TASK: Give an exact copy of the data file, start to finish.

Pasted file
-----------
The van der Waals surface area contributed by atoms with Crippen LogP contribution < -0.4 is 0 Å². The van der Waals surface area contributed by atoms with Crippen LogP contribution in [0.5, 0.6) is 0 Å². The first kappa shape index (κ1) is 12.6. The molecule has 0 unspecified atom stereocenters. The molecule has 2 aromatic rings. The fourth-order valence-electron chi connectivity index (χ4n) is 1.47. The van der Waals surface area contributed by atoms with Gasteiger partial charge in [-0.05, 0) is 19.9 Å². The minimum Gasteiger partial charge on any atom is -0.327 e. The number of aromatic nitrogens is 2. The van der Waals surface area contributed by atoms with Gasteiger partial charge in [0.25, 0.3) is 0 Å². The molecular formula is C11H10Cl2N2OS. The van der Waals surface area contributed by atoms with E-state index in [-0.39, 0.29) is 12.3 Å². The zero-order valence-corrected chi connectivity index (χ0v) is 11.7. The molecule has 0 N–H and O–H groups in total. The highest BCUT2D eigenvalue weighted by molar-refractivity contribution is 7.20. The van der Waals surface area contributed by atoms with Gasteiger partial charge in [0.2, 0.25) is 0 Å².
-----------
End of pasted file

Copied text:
The van der Waals surface area contributed by atoms with Crippen LogP contribution < -0.4 is 0 Å². The van der Waals surface area contributed by atoms with Crippen LogP contribution in [0.5, 0.6) is 0 Å². The first kappa shape index (κ1) is 12.6. The molecule has 0 unspecified atom stereocenters. The molecule has 2 aromatic rings. The fourth-order valence-electron chi connectivity index (χ4n) is 1.47. The van der Waals surface area contributed by atoms with Gasteiger partial charge in [-0.05, 0) is 19.9 Å². The minimum Gasteiger partial charge on any atom is -0.327 e. The number of aromatic nitrogens is 2. The van der Waals surface area contributed by atoms with Gasteiger partial charge in [0.25, 0.3) is 0 Å². The molecular formula is C11H10Cl2N2OS. The van der Waals surface area contributed by atoms with E-state index in [-0.39, 0.29) is 12.3 Å². The zero-order valence-corrected chi connectivity index (χ0v) is 11.7. The molecule has 0 N–H and O–H groups in total. The highest BCUT2D eigenvalue weighted by molar-refractivity contribution is 7.20. The van der Waals surface area contributed by atoms with Gasteiger partial charge in [0.2, 0.25) is 0 Å².